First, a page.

DALLAS -- With the Dallas Mavericks' season-opening game still a month away, the basketball team's outspoken owner, Mark Cuban, will be seeing a different kind of court this week.
The government's insider-trading case against Cuban goes to trial Monday in federal court in Dallas. Cuban is expected to testify, and experts say the verdict could come down to whether jurors find the billionaire and regular on the ABC reality show "Shark Tank" to be likable or smug.
Cuban is accused of using insider information to dump his stock in a small Internet-search company in 2004 just before the shares fell in value. He avoided $750,000 in losses. The Securities and Exchange Commission wants Cuban to give up the money and pay a civil penalty.
The SEC's key piece of evidence is a phone call between Cuban and the CEO of Mamma.com. According to the SEC, the CEO told Cuban he had confidential information to share and Cuban agreed to keep it to himself. When the CEO said the company planned an offering of new stock, the SEC alleges, Cuban became angry because the offering would reduce the value of his 600,000 shares – and there was nothing he could do about it.
"Well now I'm screwed. I can't sell," Cuban said, according to the SEC.
But over the following two days, that's exactly what Cuban did, unloading his shares before the company publicly announced the stock offering.
Cuban disputes the SEC's version of the facts, and his lawyers argue that insider-trading laws didn't prohibit him from selling his shares.
U.S. District Judge Sidney Fitzwater agreed and dismissed the lawsuit in 2009, but his ruling was overturned by an appeals court, which sent the case back to Fitzwater for trial.
James Meyers, a former enforcement attorney at the SEC now in private practice in Washington, said that insider-trading cases are hard to prove because they rely on circumstantial evidence – a phone call, a stock trade, and a presumed link between the two – and because some jurors don't believe there's anything wrong with insider trading.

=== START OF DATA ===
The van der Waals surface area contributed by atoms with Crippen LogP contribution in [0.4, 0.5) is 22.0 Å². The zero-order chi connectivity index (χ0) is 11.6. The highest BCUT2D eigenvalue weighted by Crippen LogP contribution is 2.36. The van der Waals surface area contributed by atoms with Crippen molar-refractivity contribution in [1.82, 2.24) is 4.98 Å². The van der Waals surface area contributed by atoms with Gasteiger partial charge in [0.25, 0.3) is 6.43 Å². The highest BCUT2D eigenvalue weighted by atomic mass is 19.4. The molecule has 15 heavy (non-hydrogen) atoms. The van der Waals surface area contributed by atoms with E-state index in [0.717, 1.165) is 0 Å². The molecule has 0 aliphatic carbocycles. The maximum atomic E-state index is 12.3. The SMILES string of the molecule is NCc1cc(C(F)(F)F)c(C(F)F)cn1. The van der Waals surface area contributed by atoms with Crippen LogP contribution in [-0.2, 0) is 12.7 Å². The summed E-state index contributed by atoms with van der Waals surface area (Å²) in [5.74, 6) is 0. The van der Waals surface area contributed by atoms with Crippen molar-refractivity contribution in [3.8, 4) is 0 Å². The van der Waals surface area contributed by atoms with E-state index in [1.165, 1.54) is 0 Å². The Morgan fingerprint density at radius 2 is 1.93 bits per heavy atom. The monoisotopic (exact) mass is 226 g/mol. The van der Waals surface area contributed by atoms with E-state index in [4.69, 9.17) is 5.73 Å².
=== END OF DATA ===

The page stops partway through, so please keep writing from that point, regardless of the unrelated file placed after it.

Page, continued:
Cuban is expected to testify.
"A lot of it will come down to how Cuban comes across," Meyers said. He said that if he were Cuban's lawyer, "I would tell him to come across as humble and affable and not as master of the universe."
Sports Illustrated listed Cuban among the 50 most powerful people in sports. He's known for building the Mavericks into a winner and drawing at least $1.5 million in league fines, mostly for berating referees.
When the SEC sued Cuban in 2008, he went after the regulators. He accused SEC staff of bias – targeting him because of his political views and wealth. The SEC's inspector general, a government watchdog, said staffers made inappropriate comments about Cuban, but judged that their conduct didn't affect handling of the case.
James Cox, a law professor at Duke University who specializes in securities law, predicted that the SEC will win and said that Cuban should have settled. The stakes are high for the SEC too, he said. If the agency loses at trial, it might hesitate before filing the next insider-trading lawsuit.
The SEC has some recent victories, including an August verdict against a former Goldman Sachs trader for misleading investors in a huge deal involving risky mortgage-backed securities. But the agency could use a high-profile win in Dallas. The regulator has taken years of pounding for failing to uncover Bernard Madoff's massive investment fraud or bring charges against any top executives of Wall Street banks whose conduct contributed to the 2008 financial crisis.
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